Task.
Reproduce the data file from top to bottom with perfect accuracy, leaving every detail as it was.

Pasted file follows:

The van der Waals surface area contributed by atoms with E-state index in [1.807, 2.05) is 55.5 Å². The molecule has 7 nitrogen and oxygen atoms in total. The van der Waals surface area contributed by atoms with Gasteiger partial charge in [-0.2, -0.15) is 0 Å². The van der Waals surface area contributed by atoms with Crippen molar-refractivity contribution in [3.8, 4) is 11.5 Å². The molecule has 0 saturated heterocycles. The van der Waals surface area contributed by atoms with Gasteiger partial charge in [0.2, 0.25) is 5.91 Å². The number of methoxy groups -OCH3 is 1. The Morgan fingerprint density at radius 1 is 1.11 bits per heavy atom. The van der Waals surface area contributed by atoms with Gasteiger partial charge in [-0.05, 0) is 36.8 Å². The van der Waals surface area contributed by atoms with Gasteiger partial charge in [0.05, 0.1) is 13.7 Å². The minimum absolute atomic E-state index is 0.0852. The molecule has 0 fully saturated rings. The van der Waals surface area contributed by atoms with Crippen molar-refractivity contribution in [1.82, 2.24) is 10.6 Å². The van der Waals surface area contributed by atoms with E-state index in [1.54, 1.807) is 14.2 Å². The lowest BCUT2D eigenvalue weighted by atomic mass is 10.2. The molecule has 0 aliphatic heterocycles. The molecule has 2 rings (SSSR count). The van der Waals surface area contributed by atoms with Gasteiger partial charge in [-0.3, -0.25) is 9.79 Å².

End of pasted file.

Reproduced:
The van der Waals surface area contributed by atoms with E-state index in [1.807, 2.05) is 55.5 Å². The molecule has 7 nitrogen and oxygen atoms in total. The van der Waals surface area contributed by atoms with Gasteiger partial charge in [-0.2, -0.15) is 0 Å². The van der Waals surface area contributed by atoms with Crippen molar-refractivity contribution in [3.8, 4) is 11.5 Å². The molecule has 0 saturated heterocycles. The van der Waals surface area contributed by atoms with Gasteiger partial charge in [0.2, 0.25) is 5.91 Å². The number of methoxy groups -OCH3 is 1. The Morgan fingerprint density at radius 1 is 1.11 bits per heavy atom. The van der Waals surface area contributed by atoms with Gasteiger partial charge in [-0.05, 0) is 36.8 Å². The van der Waals surface area contributed by atoms with Gasteiger partial charge in [0.05, 0.1) is 13.7 Å². The minimum absolute atomic E-state index is 0.0852. The molecule has 0 fully saturated rings. The van der Waals surface area contributed by atoms with Crippen molar-refractivity contribution in [1.82, 2.24) is 10.6 Å². The van der Waals surface area contributed by atoms with E-state index in [1.54, 1.807) is 14.2 Å². The lowest BCUT2D eigenvalue weighted by atomic mass is 10.2. The molecule has 0 aliphatic heterocycles. The molecule has 2 rings (SSSR count). The van der Waals surface area contributed by atoms with Gasteiger partial charge in [-0.3, -0.25) is 9.79 Å².